Mumpsy with Tres Bien, the New Lows
8 p.m. Friday, Nov. 12
Back Booth, 407-999-2570
It’s been just over two years since Orlando indie-pop group Mumpsy released their last official album, Cat & Canary, but in Mumpsy years that’s virtually a generation. The group’s last couple of years have been an intense, on-the-cusp period that saw copious minor releases and waves of national touring, including a CMJ showcase and runs with Atlanta bands Gringo Star and Howlies. But all this hustle eventually exacts a toll, or at least shades perspective.
All that time spent on the road living in a van has brought economy to this album’s approach. Consciously avoiding extra sounds that couldn’t be replicated live by the permanent four-member unit, there’s less filigree in the instrumental fabric than in the past. Moreover, Fatelifter was created quickly, exchanging much of the floridness of Mumpsy’s ’60s-influenced sunshine for immediacy.
Their upbeat, romantic songs still remain moments of great clarity. Rolling like a brisk, golden breeze, the wonderfullyconcise “Power Me Up” blends youthful heart with oldies soul. The lush, symphonic “Lightning Bolts” is the album’s grandest capture of Mumpsy’s wide-eyed, vintage glory. And the catchiness of “Hola Hola” would be torturous if it weren’t so sweet.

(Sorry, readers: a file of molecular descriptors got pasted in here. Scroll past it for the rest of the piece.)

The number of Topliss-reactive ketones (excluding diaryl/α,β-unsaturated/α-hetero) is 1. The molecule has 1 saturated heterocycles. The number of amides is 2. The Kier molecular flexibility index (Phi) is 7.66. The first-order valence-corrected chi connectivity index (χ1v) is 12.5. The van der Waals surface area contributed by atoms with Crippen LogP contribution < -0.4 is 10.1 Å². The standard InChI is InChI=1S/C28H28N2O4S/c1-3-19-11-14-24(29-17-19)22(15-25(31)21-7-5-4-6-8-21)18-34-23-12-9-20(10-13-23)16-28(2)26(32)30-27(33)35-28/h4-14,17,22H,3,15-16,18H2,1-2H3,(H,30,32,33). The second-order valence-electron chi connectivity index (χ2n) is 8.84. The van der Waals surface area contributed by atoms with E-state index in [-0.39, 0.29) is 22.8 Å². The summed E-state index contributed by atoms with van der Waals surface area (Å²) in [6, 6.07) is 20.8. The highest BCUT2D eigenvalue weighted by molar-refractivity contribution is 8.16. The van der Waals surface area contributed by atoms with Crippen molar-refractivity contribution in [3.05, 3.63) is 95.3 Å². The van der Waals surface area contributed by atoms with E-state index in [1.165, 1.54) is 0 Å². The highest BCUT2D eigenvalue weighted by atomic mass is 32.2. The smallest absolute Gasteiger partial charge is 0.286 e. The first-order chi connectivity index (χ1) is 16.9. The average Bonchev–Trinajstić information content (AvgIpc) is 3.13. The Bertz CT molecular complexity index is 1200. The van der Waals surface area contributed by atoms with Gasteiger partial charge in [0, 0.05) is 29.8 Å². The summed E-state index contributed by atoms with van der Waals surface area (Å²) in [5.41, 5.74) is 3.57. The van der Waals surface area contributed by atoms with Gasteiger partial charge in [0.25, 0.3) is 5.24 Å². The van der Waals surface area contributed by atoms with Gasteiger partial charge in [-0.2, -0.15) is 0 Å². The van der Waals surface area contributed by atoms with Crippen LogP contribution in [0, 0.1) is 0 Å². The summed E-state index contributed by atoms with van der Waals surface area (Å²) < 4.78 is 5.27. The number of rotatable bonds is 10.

Besides those songs, however, Fatelifter is a leaner-sounding affair whose often demure tone is a departure from Mumpsy’s typically fluorescent optimism, particularly in its middle section. Of the more no-nonsense songs, the best are the banjo-plucked plaintiveness of “Do You Dream in Color?” and the straightforward rockers “Long Long Time” and “Mention Her Name.”
Fatelifter’s most prominent aspect is that it sounds like a band at a crossroads, or at least at their most serious point of reflection yet. It’s the product of leader Jeff Ilgenfritz’s desire to christen and release these songs this year so that he can devote more time to other non-Mumpsy projects in 2011, so you should probably dance to them while you can.
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